Sir John Bourn, head of the National Audit Office, reported to Parliament today on the administration of parole in England and Wales. Ensuring that prisoners’ applications for parole are considered in a timely manner requires close co-operation between organisations including the Prison Service, the Parole Board, the Probation Service and the police. Delays can result in parolees remaining in custody longer than necessary, placing additional strain on available prison accommodation. It is also expensive – each week’s delay in releasing a parolee costs around £450.
Timely parole decisions depend on prisons sending the parole application and supporting reports to the Parole Board on time. Following specific Prison Service initiatives, there have recently been improvements, with around 50 per cent of completed dossiers received by the Parole Board by the due date in 1998-99 compared with about 40 per cent in 1996-97. During April to September 1999, there was a further improvement with, on average, 67.5 per cent of all dossiers arriving on time.
Delays in submitting dossiers to the Parole Board cannot always be made up later. In 1998-99, the Board met the target of notifying its decision two weeks before the applicant’s eligibility for release on parole in 58 per cent of cases. Late notification occurred in 853 (39 per cent) out of 2,214 cases where parole was granted. This is likely to have resulted in the prisoners’ release being delayed. The estimated cost of delays in releasing prisoners in 1998-99 was some £2 million. In the first six months of 1999-2000, the notification of parole decisions by the target date improved considerably and averaged 82 per cent.
Delays can also occur when the Immigration and Nationality Directorate is not ready or able to remove paroled foreign nationals to their own country. In 1998-99, only 27 per cent of parolees subject to deportation were released on time. Around 8 per cent spent an additional 100 days in custody. The estimated cost of these delays was a further £0.5 million.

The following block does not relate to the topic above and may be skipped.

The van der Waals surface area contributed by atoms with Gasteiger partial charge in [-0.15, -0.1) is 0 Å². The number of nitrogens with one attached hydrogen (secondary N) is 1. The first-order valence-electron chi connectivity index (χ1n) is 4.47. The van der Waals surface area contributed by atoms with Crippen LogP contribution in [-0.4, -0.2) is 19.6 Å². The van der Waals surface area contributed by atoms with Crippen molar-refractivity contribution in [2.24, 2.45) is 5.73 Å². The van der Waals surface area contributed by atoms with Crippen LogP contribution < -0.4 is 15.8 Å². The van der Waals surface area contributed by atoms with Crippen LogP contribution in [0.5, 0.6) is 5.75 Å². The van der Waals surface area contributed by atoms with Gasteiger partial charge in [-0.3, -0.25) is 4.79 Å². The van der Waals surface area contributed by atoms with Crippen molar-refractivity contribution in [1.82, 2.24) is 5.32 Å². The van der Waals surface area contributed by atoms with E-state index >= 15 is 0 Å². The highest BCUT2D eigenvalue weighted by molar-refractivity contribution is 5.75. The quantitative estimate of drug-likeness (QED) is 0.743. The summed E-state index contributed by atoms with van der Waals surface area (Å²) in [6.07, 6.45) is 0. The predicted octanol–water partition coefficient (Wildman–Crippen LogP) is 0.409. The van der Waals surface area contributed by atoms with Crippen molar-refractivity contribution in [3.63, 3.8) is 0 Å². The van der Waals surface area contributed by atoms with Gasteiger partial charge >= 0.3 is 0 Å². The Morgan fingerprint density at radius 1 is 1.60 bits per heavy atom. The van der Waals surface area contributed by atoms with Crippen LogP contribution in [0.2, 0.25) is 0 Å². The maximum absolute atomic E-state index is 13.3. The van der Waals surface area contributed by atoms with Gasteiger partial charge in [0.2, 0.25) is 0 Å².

Serious delays in processing a prisoner’s application for parole can be caused by their transfer to another prison during the parole process because, for example, the receiving prison may have to wait for reports on the prisoner to arrive from the sending prison. The number and reasons for transfers at this critical point needs to be monitored closely to ensure that they are fully justified.
Delays in processing parole applications are also caused by difficulties in obtaining relevant reports and documents from the police, the courts, and the Probation Service. The problems with police and court reports illustrate the need for criminal justice organisations to share appropriate information. Otherwise organisations at the end of the chain, like the Prison Service and the Parole Board, have to carry out their responsibilities without important information. Similarly, difficulties in obtaining Probation Service reports underline the need for improved collaboration between the Prison Service and the Probation Service.
In 1998-99, the Parole Board rejected around 60 per cent of applications for parole, in part because of the prisoner’s failure to address their offending behaviour. Many prisoners have poor knowledge of the procedures and criteria for parole. Prisoners need to be given a clear idea of the criteria against which their applications for parole will be assessed, and the sorts of issues and information that the Parole Board will take into account. The Prison Service is working with the Prison Reform Trust to meet this need.